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May 10th, 2000

[4:00 PM] Apple Stock Watch: AAPL Falls Below 100
by Wes George

Not a good day on Wall Street, but they can't say it took 'em by surprise. Motorola got downgraded, Intel will be charged for flawed memory boards, and the charts of the major indices forecast continued stormy weather. Hard to believe only 40 days ago a run to 6000 on the Nasdaq looked feasible. Apple sunk as low as $98.75 per share just minutes before the session's end.

It's not that the news about Motorola and Intel was so bad and that's the scary part. This market is moving south on thinnest hint of problems. Cisco beat earnings estimates yesterday but still got punished, down 4 1/4 to close at 58 1/2.

Of course, ever looming in the background is the long shadow of next week's FOMC meeting where interest rates are expected to swell by 50 basis points. For over a week now buyers have sat on the sidelines waiting, allowing the market to drift downward.

Applied Materials (AMAT) reported earnings of $0.55 per share meeting the consensus forecast but up significantly from $0.18 from the 2nd quarter 1999. The company said net sales hit a record 2.19 billion, up 87% from last year, while margins rose to 51% over 46% last year at this time. AMAT traded lower by 6 dollars ahead of the earnings news to 84 5/8.

Dell reports earnings after the bell tomorrow.

Tomorrow a slew of US economic data is released including jobless claims, retail sales numbers and the M2 money supply. On Friday look for the producer price index and business inventories.

The Mac Observer Stock Watch Virtual Portfolio slogged lower as IBM, Apple, Akamai and Lucent sunk along most other tech stocks.

Apple slid 6 1/8 or -5.81% to close near the day's low at 99 5/16 on high volume of 4.7 million shares .

The Nasdaq declined 199 points (-5.58%) to closed at 3385 on volume of 1.57 billion shares traded. Semiconductor stocks are down about 20% for the month, while both Internet and computer hardware stocks are off 11%. The Nasdaq is down about 400 points or 11% for just this week.

The Dow fell 168 points (-1.60%) to close at 10367 on volume of 977 million shares. The few groups escaping today's downdraft were some paper, utility and oil stocks. For the month oil related stocks are up 5.5%, while food stocks are up 13% and gold stocks are up 13%.

The S&P 500 lost 29.06 points -(2.06%) to close at 1383.08.

In Apple related businesses: Akamai slid 5 7/8 to close at 77 3/8. ARM Holdings lost 2 7/8 to close at 28 dollars. Adobe traded down 6 1/8 to close at 106 3/16. Earthlink beat the trend gaining 9/16 to close at 19 dollars.

Motorola's stock plunged through a key support zone by 17 1/4 or 16.5% to close at 87 1/4 after Salomon Smith Barney telecommunications analyst Alex Cena lowered his rating on the stock to outperform from buy and reduced his price target on the shares to $120 from $200.

According to a Reuters' report, "In a research note, Cena said his long-term outlook on Motorola remained positive, but said an aggressive product rollout in mobile phones and the confirmation of the loss of a major customer to rival Nortel Networks Corp. (NT) suggested that it was unlikely Motorola would beat expectations in 2000."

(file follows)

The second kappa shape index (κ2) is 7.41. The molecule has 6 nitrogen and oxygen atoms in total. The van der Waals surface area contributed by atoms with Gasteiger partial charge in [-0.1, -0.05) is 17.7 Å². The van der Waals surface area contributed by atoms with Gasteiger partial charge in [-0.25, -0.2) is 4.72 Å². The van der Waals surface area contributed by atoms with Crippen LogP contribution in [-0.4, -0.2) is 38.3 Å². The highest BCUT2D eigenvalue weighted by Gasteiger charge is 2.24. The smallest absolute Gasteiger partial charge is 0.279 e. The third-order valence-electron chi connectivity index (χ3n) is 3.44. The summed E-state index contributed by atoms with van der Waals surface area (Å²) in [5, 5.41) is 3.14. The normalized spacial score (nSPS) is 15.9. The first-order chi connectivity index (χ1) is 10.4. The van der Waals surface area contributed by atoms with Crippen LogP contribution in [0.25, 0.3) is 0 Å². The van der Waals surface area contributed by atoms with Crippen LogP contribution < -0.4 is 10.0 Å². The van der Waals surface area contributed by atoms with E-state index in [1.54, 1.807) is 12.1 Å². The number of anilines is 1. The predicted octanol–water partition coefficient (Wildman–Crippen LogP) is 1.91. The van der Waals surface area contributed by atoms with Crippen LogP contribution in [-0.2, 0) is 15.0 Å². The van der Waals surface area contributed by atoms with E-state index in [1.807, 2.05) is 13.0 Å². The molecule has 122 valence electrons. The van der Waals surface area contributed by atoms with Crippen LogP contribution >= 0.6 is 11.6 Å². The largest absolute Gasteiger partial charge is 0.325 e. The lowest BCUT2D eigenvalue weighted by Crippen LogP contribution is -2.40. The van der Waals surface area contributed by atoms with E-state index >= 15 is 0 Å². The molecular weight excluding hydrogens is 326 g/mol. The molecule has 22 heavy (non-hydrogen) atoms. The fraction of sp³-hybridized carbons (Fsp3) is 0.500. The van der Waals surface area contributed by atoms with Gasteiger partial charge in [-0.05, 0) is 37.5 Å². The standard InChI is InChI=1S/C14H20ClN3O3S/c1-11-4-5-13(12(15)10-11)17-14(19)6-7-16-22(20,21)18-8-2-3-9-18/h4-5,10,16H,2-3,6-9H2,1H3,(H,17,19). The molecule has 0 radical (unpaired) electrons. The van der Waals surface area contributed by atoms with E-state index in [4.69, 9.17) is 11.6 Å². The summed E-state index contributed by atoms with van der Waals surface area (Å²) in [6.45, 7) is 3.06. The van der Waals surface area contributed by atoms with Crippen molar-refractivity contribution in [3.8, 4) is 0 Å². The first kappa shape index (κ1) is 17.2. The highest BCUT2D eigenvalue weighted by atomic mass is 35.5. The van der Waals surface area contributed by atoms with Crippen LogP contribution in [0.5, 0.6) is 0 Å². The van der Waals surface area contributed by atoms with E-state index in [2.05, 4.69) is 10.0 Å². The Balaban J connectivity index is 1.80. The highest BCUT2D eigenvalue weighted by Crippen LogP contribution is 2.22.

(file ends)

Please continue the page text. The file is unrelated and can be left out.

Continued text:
Lou Gerstner, CEO of IBM, told analysts the Y2K slowdown hit the company hard but expects a turn around to come in the second half of this year as IBM concentrates its business on new products including advanced semiconductor and disk drive design.

The Wall Street Journal reported, "Mr. Gerstner said Tuesday that the company doesn't need to increase its revenue in double digits. 'It is not in our model,' he said, adding, 'It is not necessary to us.'" Underwhelmed investors sold off shares, pushing IBM down 5 1/16 to 103 15/16.

Apple's competitors: Hewlett Packard fell 6 9/16 to close at 126 1/4. Gateway lost 2 3/8 to close at 48 1/8. Compaq lost a buck to close at 25. Shares of Microsoft fell 1 5/8 to 66 3/16. This afternoon Microsoft asked the judge to throw out the DOJ's remedy plan to bust up the company or at least push the time table back.

Intel said it will replace motherboards that are causing some PCs to crash. The cost to the world's largest semiconductor manufacturer could run into the hundreds of millions of dollars. Shares of Intel closed down 10 7/8 at 106 1/16.

Analysts told Reuters, "the replacement of the so-called motherboards on PCs shipped since November 1999 would dent Intel's earnings per share by at least a couple of cents during the current quarter. Motherboards are the computer equivalent of an automobile chassis, serving as the platform on which chips and other circuitry are mounted. Before the news of the glitch, analysts on average were expecting Intel to earn 71 cents per share in the second quarter, according research firm First Call/Thomson Financial. Intel on Wednesday said it was not changing its guidance."

The bellwether 30-year US Treasury bond climbed 22/32 to 101 5/32. The yield, which moves inversely to the price, dropped to 6.16%.

For full quotes on all the companies mentioned in this article, we have assembled this set of quotes at Yahoo! for your reference. We also have many of these same quotes reported live (20 minute delay) on our home page. For other stories regarding Apple's stock activity, visit our Apple Stock Watch Special Report.

Apple



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